Saucony Cortana 4 ReviewSeptember 3, 2014
- Relatively lightweight
- Enough cushion for a comfortable ride
- More carbon on the outsole for durability
- Shoelaces that stay tied!
- 4mm drop stays relatively true through life of shoe
- Significant compression of midsole after 150 miles
The Saucony Cortana 4 is a low-ramp lightweight shoe with a heaping helping of cushion from heel to toe. While it might seem oxymoronic to have a lightweight low-ramp shoe with plenty of cushion, there is plenty of demand for such a beast. Faster, more efficient runners might prefer the Saucony Kinvara, but for the high-mileage efforts, the more substantial Cortana 4 could be a great marathon training shoe, leaving it’s lighter sister for race day.
Here’s how far we’ve come in the past couple of years: after a day on my feet wearing Hoka One One Cliftons, I came home to my new Saucony Cortana4s, threw them on, and thought “wow, these feel kind of harsh.”
I am happy to report, however, that after several bouncy runs in my Cortanas, that initial firmness has disappeared. These are quick-yet-comfy trainers that equally suited for both the track and the road—and effective even when off-road.
The Cortana 4 performed well on the track, owing to its improved upper fit—there was no slipping and sliding around the curves. My heel stayed in place thanks to a firm, yet flexible heel counter that looks a little like an errant jellyfish grabbed on for a ride.
Road runs were where the Cortanas really excelled, though, absorbing road shock mile after mile, while leaving my Ironman-training legs in good shape.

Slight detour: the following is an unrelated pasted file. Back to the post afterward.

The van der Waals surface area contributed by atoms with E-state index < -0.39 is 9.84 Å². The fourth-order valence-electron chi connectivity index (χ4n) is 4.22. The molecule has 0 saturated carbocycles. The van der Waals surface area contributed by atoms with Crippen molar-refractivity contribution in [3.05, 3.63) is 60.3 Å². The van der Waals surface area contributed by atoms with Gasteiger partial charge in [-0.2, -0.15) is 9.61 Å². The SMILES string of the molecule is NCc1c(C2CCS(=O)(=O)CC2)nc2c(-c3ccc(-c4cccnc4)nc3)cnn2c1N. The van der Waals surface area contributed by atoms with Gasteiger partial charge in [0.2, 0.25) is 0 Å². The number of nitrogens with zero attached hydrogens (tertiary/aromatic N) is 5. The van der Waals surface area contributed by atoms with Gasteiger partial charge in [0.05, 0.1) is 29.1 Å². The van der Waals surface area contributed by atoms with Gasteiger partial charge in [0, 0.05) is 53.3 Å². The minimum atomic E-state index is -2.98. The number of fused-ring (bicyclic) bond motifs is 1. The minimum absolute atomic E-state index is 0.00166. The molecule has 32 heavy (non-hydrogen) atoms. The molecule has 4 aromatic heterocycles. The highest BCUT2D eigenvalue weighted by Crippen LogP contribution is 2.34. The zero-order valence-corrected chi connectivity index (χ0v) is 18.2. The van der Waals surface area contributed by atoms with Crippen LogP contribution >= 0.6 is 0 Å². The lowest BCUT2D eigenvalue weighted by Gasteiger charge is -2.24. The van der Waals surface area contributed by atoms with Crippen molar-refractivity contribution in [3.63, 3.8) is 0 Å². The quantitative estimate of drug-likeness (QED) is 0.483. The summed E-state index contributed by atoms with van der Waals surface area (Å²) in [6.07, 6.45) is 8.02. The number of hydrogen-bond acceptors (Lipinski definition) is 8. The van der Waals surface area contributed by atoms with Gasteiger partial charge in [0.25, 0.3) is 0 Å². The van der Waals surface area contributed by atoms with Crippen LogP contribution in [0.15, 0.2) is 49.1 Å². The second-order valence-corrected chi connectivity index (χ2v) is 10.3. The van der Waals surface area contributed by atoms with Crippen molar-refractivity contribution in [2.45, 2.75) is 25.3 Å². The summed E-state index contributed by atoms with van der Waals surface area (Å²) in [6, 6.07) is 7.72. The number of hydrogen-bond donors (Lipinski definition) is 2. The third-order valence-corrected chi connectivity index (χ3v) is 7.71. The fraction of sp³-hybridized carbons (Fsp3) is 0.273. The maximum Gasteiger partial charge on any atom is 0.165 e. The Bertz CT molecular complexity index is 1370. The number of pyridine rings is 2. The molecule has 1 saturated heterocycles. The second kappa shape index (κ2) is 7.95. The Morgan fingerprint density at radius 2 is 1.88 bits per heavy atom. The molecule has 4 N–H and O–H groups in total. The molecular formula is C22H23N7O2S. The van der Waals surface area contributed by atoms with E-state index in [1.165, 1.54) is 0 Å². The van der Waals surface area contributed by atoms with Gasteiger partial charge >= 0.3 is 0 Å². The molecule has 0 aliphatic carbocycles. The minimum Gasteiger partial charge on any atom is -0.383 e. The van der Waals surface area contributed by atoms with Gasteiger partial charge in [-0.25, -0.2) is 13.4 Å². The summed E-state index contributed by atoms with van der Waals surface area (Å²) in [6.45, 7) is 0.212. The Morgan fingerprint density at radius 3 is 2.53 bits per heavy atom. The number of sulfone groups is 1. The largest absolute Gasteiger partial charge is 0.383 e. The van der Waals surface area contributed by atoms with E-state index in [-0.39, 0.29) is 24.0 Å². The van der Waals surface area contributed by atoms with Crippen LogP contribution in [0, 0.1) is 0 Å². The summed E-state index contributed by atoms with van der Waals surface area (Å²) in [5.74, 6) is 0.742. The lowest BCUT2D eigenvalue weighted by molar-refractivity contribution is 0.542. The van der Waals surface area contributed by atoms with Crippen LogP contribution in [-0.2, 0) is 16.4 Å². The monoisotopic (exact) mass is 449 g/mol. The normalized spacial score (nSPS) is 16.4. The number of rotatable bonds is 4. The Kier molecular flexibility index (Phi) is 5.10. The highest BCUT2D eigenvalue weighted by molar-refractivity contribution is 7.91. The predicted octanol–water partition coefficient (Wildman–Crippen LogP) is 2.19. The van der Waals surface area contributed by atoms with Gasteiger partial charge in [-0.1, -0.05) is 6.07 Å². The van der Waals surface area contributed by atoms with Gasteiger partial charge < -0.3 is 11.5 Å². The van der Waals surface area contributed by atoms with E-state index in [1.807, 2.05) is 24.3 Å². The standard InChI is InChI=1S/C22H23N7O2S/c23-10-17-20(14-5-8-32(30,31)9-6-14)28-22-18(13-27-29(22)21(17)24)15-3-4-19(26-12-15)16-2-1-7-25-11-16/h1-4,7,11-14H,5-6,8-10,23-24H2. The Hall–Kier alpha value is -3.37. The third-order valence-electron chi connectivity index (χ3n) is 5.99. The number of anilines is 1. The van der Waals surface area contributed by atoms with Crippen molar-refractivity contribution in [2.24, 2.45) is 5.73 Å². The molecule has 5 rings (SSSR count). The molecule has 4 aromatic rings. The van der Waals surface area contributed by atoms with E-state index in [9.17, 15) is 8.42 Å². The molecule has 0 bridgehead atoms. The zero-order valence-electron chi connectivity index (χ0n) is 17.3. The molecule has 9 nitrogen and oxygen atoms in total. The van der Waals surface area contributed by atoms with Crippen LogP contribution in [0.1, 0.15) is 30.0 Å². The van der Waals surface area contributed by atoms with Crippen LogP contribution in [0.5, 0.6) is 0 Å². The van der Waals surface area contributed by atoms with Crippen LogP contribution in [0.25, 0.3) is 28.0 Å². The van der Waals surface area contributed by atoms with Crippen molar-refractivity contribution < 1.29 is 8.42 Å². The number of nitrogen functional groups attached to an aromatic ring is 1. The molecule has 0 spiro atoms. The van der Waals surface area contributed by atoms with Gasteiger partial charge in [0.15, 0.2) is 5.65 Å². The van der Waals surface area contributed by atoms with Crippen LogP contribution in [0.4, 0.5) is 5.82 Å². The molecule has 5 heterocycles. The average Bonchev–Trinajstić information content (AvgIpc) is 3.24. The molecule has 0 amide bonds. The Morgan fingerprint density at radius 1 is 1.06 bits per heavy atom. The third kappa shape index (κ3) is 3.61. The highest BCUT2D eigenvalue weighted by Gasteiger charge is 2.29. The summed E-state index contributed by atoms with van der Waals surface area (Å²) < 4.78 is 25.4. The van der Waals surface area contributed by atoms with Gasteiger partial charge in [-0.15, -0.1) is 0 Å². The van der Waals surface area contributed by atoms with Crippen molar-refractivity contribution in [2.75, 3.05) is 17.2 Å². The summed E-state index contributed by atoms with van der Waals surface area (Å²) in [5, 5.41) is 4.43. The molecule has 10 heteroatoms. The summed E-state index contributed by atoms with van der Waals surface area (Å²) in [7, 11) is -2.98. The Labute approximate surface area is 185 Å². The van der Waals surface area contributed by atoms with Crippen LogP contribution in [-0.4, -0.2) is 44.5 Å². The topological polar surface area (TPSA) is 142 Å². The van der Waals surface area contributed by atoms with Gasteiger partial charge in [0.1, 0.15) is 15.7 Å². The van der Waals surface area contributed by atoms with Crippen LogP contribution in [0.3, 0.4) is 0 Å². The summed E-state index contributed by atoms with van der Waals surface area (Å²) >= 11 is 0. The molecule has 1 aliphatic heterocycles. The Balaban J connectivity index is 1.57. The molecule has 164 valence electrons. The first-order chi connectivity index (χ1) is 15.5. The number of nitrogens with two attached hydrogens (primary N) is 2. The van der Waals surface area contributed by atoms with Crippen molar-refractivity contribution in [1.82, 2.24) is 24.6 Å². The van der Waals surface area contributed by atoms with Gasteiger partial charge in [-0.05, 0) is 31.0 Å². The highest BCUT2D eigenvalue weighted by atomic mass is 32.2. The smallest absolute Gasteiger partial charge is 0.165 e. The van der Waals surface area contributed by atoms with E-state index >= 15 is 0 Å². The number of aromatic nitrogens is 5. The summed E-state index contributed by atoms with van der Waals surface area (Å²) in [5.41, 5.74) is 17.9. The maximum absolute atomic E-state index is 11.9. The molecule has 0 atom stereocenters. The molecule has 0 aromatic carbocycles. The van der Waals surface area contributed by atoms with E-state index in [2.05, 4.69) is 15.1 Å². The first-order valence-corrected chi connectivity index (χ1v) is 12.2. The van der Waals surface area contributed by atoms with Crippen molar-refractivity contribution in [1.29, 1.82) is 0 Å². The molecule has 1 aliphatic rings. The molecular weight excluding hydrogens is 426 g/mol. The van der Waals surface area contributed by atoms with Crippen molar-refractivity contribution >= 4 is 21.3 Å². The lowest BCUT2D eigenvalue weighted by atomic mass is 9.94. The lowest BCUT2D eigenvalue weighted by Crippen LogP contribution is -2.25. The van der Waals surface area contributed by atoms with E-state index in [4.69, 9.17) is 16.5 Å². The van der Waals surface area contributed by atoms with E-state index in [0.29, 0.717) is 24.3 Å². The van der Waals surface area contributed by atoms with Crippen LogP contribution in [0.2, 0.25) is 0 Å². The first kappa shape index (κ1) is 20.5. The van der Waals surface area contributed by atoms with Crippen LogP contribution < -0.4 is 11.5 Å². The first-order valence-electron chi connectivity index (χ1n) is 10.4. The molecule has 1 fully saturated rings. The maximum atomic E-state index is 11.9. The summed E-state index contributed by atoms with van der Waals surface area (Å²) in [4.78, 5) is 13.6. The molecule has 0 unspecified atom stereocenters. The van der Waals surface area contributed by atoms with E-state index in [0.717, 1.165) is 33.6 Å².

You do get a lot for your money but $150 is a lot for a running shoe. Having said that, the Saucony Cortana 4 costs about what other highly cushioned premium trainers cost. But, as I constantly remind our running shoe customers, $150 is a heck of a lot cheaper than a single knee X-Ray.
Most low-slung speed demons scrimp on the cushion, but Cortana 4s have walked that tightrope of performance and comfort. This is a first-rate training shoe ready to give lots of miles without extracting the dreaded, shredded mitochondria tax.
While maybe the Cortana 4s offer less responsiveness than the Kinvara, the Cortana 4 still put nifty bounce in your stride. I’ll venture to say that other highly cushioned shoes use their cushion super-powers for the evil of squishiness, while Cortana manages, much like Hoka One One, to retain bounciness that doesn’t drain energy away from your task at hand.
As with the previous evaluation, Cortana probably is a tad less speedy than the Kinvara and certainly not as speedy as its cousin the A6; nevertheless, these are a good up-tempo shoe—lighter runners might prefer them for everyday trainers, but heavier runners might have just found their perfect race day shoe.
The Cortana scored a slightly above average 6 in our durability test. After 150 miles of testing, we saw significant compression of the midsole (notice the growth in the higher-pressure red zones in the pressure map below). We also saw a collapse in the ramp angle of the shoe by 2.5mm, all though unlike most shoes in our test, it was the forefoot that collapsed faster than the heel, so the overall ramp angle increased from a 2mm drop to a 4.5mm drop. Outsole wear was normal.
Saucony Cortana 4 midsole pressure map: The blue areas are low pressure zones and the red areas are high pressure zones.
After 150-mile wear test
After 150-mile wear test